Monthly Archives: September 2018

I Never Thought I’d Ever… the postscript version

Wildly overdue, but here nonetheless. If you’ve followed my posts for the last three years, you may recall that I have concluded each teaching year with a post about the odd, interesting things that have occurred over the course of the year. This year got skipped.

I informed most of you that I was moving back to Canada. That decision was made in February, I believe, and was ridiculously challenging to make. Prior to that, I had no intention of coming back to Canada yet. But it was a good decision that I felt immense peace about. I had been compiling my interesting list of experiences for my final post. For example, I never thought I’d ever

  • wake up suddenly from a nap because parakeets are storming through your door and are two feet from attacking you (recall: my life in Nica needs no embellishment. The words storming and attacking are precisely accurate.)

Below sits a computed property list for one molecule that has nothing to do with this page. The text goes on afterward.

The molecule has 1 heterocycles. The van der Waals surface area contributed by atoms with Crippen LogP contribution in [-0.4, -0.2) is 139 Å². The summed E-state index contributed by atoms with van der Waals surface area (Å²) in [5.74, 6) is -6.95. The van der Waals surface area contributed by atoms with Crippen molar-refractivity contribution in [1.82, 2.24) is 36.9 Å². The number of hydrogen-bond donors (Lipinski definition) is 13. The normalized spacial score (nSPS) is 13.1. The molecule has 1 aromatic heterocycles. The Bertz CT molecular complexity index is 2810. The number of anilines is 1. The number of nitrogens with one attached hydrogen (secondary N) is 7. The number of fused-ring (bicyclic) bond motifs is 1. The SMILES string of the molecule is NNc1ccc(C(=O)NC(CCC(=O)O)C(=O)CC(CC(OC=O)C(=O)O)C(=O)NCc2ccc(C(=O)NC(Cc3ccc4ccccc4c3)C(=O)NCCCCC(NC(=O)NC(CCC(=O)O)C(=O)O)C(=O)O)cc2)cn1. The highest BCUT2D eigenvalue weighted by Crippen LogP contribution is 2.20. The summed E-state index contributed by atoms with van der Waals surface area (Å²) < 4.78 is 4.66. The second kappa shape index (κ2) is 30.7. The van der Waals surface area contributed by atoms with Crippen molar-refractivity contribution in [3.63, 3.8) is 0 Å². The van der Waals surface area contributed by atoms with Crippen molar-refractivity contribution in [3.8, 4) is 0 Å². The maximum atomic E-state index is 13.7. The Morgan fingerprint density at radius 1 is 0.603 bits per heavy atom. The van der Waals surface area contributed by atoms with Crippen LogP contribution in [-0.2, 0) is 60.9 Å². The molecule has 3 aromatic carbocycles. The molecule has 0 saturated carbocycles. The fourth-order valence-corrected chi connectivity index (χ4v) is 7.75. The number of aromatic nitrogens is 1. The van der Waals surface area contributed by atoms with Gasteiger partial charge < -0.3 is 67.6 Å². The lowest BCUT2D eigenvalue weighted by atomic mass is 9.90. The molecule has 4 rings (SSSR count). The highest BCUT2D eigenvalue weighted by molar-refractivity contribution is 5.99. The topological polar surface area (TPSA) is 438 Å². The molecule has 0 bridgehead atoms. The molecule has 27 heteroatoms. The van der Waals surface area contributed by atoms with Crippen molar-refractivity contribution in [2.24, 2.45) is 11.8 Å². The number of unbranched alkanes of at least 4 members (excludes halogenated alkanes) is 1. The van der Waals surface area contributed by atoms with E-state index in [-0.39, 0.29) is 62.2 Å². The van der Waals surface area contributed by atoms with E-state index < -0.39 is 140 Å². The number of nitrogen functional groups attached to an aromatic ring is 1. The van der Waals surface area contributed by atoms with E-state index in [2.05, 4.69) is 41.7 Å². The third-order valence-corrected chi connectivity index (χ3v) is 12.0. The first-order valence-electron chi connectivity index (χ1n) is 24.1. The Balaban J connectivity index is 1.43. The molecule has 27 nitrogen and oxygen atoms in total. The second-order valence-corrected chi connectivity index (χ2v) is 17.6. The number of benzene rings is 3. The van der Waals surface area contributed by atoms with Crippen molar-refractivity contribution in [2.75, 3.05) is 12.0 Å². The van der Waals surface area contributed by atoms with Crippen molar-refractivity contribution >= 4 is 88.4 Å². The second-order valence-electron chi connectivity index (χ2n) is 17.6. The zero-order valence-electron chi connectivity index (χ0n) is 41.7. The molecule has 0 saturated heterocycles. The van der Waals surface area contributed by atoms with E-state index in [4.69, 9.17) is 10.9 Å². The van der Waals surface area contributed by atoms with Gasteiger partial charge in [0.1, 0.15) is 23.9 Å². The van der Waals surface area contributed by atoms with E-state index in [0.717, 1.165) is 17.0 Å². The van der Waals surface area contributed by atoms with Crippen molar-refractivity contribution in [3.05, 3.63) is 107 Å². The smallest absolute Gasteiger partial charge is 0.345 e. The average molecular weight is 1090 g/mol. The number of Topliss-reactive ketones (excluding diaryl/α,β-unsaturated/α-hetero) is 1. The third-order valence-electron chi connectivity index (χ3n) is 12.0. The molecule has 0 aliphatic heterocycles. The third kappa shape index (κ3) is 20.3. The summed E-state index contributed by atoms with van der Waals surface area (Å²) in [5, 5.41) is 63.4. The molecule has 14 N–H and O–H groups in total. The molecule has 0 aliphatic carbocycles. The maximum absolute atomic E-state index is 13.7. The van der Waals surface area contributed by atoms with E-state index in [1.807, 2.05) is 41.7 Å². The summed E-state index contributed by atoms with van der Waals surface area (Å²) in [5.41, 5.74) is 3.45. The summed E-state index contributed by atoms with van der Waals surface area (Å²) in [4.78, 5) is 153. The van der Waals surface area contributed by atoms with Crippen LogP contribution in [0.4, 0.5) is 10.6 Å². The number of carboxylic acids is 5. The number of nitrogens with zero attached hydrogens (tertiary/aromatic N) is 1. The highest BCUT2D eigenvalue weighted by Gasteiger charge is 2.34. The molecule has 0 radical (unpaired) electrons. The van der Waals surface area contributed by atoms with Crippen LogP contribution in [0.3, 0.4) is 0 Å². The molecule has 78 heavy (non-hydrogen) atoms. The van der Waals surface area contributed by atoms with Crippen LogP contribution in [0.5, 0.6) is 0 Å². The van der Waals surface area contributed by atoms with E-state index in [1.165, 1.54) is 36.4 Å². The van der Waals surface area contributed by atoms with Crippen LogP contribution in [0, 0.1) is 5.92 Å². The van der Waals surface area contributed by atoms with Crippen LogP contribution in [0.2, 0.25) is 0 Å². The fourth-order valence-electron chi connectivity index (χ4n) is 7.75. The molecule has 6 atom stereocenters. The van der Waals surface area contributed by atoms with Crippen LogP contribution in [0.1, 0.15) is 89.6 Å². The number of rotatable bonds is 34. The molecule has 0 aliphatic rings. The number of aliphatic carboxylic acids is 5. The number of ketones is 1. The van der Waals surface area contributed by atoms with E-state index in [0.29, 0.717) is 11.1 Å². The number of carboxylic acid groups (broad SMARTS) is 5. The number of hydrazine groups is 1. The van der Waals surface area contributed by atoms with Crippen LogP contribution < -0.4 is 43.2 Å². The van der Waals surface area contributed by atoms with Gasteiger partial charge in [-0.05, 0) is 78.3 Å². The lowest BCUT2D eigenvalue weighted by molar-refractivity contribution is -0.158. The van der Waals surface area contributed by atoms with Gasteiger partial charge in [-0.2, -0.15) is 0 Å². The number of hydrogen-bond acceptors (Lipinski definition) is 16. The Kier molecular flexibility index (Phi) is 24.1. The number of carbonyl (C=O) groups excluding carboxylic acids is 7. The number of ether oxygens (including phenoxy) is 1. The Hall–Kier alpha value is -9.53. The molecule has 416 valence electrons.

• become an FBI agent trying to catch a thief who visits your house on a weekly basis to fill his pockets with all of your nice things. Us two girls planted traps, rigged up a camera, were able to confront him, get most of it returned, and stop all future theft. No point going to the police in Nicaragua. And why would you need to when you’re as good as Sarah and I (with some instrumental help from our landlords)?!

However, the list of the “never thought I’d evers” felt a little trivial when my last month of Nicaraguan life proceeded as it did. And the reason this post is so overdue is because my feelings about it all still can’t be articulated. I could (and have) talked about it for hours and am no nearer a clear answer or feeling. So, just a few. I never thought I’d ever:

  • see people I know, and hear of neighbours or others, who are kidnapped, killed, or imprisoned for saying, “I am tired of dictatorship. I want change. You cannot kill innocent protesters.”
  • sit and watch the tv in the living room as media outlets and free speech are snuffed out one by one